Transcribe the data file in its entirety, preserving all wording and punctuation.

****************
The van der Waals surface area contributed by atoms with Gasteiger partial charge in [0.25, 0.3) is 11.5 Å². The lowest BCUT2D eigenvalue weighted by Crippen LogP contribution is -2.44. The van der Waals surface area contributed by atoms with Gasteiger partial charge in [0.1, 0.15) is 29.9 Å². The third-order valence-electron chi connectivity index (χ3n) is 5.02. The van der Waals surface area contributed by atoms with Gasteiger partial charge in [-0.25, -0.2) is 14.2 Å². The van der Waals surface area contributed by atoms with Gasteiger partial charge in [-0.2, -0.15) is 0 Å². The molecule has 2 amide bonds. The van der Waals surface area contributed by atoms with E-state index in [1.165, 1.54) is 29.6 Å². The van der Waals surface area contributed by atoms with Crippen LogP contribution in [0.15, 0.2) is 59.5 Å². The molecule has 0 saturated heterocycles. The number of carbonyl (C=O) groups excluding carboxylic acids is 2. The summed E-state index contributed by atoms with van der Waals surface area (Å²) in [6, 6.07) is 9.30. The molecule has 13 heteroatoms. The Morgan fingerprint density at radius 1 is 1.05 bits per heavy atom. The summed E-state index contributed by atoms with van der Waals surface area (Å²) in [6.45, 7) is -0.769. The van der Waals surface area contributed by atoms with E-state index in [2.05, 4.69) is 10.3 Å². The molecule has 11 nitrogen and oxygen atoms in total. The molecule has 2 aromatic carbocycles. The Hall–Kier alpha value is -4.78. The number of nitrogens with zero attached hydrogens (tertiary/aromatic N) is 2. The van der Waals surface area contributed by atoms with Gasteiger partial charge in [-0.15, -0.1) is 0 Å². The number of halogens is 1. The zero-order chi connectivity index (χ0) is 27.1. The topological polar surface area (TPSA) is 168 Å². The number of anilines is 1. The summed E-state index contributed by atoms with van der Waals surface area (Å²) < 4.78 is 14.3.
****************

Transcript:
The van der Waals surface area contributed by atoms with Gasteiger partial charge in [0.25, 0.3) is 11.5 Å². The lowest BCUT2D eigenvalue weighted by Crippen LogP contribution is -2.44. The van der Waals surface area contributed by atoms with Gasteiger partial charge in [0.1, 0.15) is 29.9 Å². The third-order valence-electron chi connectivity index (χ3n) is 5.02. The van der Waals surface area contributed by atoms with Gasteiger partial charge in [-0.25, -0.2) is 14.2 Å². The van der Waals surface area contributed by atoms with Gasteiger partial charge in [-0.2, -0.15) is 0 Å². The molecule has 2 amide bonds. The van der Waals surface area contributed by atoms with E-state index in [1.165, 1.54) is 29.6 Å². The van der Waals surface area contributed by atoms with Crippen LogP contribution in [0.15, 0.2) is 59.5 Å². The molecule has 0 saturated heterocycles. The number of carbonyl (C=O) groups excluding carboxylic acids is 2. The summed E-state index contributed by atoms with van der Waals surface area (Å²) in [6, 6.07) is 9.30. The molecule has 13 heteroatoms. The Morgan fingerprint density at radius 1 is 1.05 bits per heavy atom. The summed E-state index contributed by atoms with van der Waals surface area (Å²) in [6.45, 7) is -0.769. The van der Waals surface area contributed by atoms with E-state index in [2.05, 4.69) is 10.3 Å². The molecule has 11 nitrogen and oxygen atoms in total. The molecule has 2 aromatic carbocycles. The Hall–Kier alpha value is -4.78. The number of nitrogens with zero attached hydrogens (tertiary/aromatic N) is 2. The van der Waals surface area contributed by atoms with Gasteiger partial charge in [-0.15, -0.1) is 0 Å². The number of halogens is 1. The zero-order chi connectivity index (χ0) is 27.1. The topological polar surface area (TPSA) is 168 Å². The number of anilines is 1. The summed E-state index contributed by atoms with van der Waals surface area (Å²) < 4.78 is 14.3.